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It is true that I have worked for over 10 years in the childcare field with children and families from all backgrounds across this country (and beyond), and it is also true that I am on course to become a Child Psychotherapist (with a Somatic lens) as well as in the process of writing a children’s book – however, up until a couple of weeks ago it had also been true that I had never officially been in the teaching role (always a teacher, never officially teaching). All of that truth expanded when I accepted a teaching role as the Art and Science instructor of a summer education camp – taking on 5 classes of kindergarten through fourth graders per day (sometimes with around 20 kids a class) – it was like a crash course on life in one micro and macro-cosmed form all at once. Am I making sense back in the adult world yet? If not, blame my still recovering exhausted body – if yes, then you clearly do or have or worked with children (or still have access to that sacred part of yourself). No need to expand further, below are the 7 lucky life lessons that I ended up learning from the children.

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1. “Music makes everything better” (although what the kiddos call “those discs,” aka CD’s, are more in oblivion than I realized)!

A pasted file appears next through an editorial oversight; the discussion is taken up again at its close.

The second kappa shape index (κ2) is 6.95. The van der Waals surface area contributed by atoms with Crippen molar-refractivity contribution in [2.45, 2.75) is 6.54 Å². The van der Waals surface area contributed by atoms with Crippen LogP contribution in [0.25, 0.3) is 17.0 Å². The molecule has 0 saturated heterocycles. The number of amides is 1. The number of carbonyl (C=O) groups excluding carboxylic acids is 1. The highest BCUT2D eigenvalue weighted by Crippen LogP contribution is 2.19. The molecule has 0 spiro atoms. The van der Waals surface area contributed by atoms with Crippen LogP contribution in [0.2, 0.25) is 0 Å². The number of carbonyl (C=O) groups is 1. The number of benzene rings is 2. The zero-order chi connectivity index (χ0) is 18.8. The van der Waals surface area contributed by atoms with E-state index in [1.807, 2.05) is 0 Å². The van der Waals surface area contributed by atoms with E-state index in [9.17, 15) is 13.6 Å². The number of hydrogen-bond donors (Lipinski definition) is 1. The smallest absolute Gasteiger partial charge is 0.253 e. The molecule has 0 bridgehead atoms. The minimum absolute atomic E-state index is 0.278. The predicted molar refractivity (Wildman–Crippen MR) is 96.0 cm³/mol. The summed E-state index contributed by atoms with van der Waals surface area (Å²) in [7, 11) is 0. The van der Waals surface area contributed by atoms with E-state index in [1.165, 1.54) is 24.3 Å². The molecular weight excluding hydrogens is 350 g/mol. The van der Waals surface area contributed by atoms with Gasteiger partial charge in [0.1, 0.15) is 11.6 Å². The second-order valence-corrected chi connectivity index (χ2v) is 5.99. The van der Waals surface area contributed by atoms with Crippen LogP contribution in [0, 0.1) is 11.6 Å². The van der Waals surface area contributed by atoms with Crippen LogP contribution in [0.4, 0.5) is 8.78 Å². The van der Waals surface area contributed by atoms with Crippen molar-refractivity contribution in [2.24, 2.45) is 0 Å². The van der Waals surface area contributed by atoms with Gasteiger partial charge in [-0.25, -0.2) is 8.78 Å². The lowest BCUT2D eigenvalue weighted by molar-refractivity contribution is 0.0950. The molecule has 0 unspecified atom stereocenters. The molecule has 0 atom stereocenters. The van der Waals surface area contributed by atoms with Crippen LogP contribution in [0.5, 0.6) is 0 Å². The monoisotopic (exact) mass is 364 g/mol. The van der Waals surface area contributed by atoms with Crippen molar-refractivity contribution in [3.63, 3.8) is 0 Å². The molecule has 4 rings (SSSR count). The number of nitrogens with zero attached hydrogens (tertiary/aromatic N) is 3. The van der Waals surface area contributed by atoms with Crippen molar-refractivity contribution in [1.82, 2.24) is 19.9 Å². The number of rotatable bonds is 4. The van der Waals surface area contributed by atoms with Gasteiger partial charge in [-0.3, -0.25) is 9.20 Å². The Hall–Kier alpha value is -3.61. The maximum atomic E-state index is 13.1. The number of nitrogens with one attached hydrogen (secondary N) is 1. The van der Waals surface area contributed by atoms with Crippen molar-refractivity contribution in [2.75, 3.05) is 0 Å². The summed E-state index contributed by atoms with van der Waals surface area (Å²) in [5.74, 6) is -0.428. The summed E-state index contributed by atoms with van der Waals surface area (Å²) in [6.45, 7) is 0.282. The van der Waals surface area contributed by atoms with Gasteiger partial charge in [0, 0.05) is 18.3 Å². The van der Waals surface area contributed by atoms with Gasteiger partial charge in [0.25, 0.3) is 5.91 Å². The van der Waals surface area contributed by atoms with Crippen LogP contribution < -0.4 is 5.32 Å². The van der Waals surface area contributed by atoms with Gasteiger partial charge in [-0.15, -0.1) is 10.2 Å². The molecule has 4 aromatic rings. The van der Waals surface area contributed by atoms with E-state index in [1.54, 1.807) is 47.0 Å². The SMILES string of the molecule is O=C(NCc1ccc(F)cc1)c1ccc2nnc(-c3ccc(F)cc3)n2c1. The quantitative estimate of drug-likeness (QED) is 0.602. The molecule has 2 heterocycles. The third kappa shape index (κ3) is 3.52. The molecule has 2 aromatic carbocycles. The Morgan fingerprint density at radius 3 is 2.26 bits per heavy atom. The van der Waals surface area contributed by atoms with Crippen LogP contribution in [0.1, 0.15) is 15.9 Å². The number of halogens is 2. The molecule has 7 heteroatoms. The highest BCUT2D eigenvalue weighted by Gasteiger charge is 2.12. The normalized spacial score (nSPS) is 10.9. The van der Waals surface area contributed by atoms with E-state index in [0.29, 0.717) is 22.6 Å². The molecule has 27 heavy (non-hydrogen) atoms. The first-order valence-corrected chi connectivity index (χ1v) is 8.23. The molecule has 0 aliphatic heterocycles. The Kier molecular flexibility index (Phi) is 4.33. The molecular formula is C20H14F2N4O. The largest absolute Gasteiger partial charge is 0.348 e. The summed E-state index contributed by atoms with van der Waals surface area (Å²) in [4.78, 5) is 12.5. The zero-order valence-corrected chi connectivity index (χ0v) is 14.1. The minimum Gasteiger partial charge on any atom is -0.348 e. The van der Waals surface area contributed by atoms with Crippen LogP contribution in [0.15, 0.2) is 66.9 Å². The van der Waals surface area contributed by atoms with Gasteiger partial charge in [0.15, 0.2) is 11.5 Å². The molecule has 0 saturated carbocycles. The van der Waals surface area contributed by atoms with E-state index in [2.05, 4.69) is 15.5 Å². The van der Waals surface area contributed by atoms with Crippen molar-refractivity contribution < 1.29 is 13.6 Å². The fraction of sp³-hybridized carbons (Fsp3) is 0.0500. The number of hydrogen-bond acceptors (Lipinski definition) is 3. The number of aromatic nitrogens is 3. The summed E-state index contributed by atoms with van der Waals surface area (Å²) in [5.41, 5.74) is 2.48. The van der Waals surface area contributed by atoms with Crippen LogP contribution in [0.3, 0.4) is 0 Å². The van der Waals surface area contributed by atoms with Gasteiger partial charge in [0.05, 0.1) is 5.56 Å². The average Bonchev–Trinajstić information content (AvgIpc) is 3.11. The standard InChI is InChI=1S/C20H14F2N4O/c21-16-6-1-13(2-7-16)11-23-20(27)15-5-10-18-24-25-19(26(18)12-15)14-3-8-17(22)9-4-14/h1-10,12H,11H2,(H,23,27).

Yes this is a direct quote from one of the most challenging students I had this summer. This occurred when I went against the traditional grain of annoying “kidz bop” and Disney music and straight-up put on my Soulphonic Soundsystem Pandora station – a mixture of funky beats and ambient sounds that led to many a stop, drop, and dance party in my Art and Science room! I digress, I brought this student into my room early one morning after she could not be consoled upon drop-off. I asked if she had seen my Art Gallery and if she would like to add a piece to the wall – she immediately stopped the meltdown and quietly drew as I put this music on my newly acquired speakers (serious teacher score might I add). That is when she told me she listens to that very song every morning on the way to camp (which made me chuckle as I highly doubt the accuracy of this statement although perhaps her dad does play groovy similarly sounding tunes), followed by: “MUSIC MAKES EVERYTHING BETTER.” Now that is a serious truth I can get down to – sometimes I forget, but being immersed in childhood for 2 solid weeks nearly 12 hours a day, there was no way I could forget it – and you better believe my room soon became the music hub, pouring out sweet sounds from all the open doors and windows, eventually graduating to my Fela Kuti station! A conduit in more ways than one.

2. Unicorn beds are now potentially an attainable goal of the future.

I feel like I’m revealing some big insider secret, but all I can say is that I spent a week watching my 2nd-4th grade crew building animal themed business, and one girl power group made all my Lisa Frank dreams come true with their innovations!

3. Kindgardener’s are far better at technology than I may ever be!